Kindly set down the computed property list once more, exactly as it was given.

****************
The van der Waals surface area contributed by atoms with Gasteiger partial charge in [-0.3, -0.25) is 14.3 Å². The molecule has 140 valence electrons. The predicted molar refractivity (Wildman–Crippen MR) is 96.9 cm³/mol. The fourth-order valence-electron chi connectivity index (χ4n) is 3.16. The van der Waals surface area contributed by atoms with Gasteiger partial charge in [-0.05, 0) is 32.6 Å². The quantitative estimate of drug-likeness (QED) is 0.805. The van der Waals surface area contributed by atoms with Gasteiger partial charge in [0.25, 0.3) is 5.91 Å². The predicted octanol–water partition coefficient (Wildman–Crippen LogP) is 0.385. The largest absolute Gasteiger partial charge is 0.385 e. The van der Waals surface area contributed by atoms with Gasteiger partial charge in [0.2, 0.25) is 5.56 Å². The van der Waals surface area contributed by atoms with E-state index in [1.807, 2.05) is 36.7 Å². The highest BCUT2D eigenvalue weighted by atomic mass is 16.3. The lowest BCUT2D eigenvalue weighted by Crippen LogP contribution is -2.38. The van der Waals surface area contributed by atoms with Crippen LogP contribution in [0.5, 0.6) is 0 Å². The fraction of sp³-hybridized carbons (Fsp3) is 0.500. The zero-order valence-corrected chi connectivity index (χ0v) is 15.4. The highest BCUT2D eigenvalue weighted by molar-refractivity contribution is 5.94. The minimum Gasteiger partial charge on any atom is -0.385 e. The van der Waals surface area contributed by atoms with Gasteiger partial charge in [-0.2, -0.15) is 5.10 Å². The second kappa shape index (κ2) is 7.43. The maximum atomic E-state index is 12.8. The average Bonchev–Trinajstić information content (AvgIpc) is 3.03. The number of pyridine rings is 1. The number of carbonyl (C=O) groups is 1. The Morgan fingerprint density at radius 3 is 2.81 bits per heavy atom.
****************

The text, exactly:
The van der Waals surface area contributed by atoms with Gasteiger partial charge in [-0.3, -0.25) is 14.3 Å². The molecule has 140 valence electrons. The predicted molar refractivity (Wildman–Crippen MR) is 96.9 cm³/mol. The fourth-order valence-electron chi connectivity index (χ4n) is 3.16. The van der Waals surface area contributed by atoms with Gasteiger partial charge in [-0.05, 0) is 32.6 Å². The quantitative estimate of drug-likeness (QED) is 0.805. The van der Waals surface area contributed by atoms with Gasteiger partial charge in [0.25, 0.3) is 5.91 Å². The predicted octanol–water partition coefficient (Wildman–Crippen LogP) is 0.385. The largest absolute Gasteiger partial charge is 0.385 e. The van der Waals surface area contributed by atoms with Gasteiger partial charge in [0.2, 0.25) is 5.56 Å². The van der Waals surface area contributed by atoms with E-state index in [1.807, 2.05) is 36.7 Å². The highest BCUT2D eigenvalue weighted by atomic mass is 16.3. The lowest BCUT2D eigenvalue weighted by Crippen LogP contribution is -2.38. The van der Waals surface area contributed by atoms with Crippen LogP contribution in [0.5, 0.6) is 0 Å². The fraction of sp³-hybridized carbons (Fsp3) is 0.500. The zero-order valence-corrected chi connectivity index (χ0v) is 15.4. The highest BCUT2D eigenvalue weighted by molar-refractivity contribution is 5.94. The minimum Gasteiger partial charge on any atom is -0.385 e. The van der Waals surface area contributed by atoms with Gasteiger partial charge in [-0.2, -0.15) is 5.10 Å². The second kappa shape index (κ2) is 7.43. The maximum atomic E-state index is 12.8. The average Bonchev–Trinajstić information content (AvgIpc) is 3.03. The number of pyridine rings is 1. The number of carbonyl (C=O) groups is 1. The Morgan fingerprint density at radius 3 is 2.81 bits per heavy atom.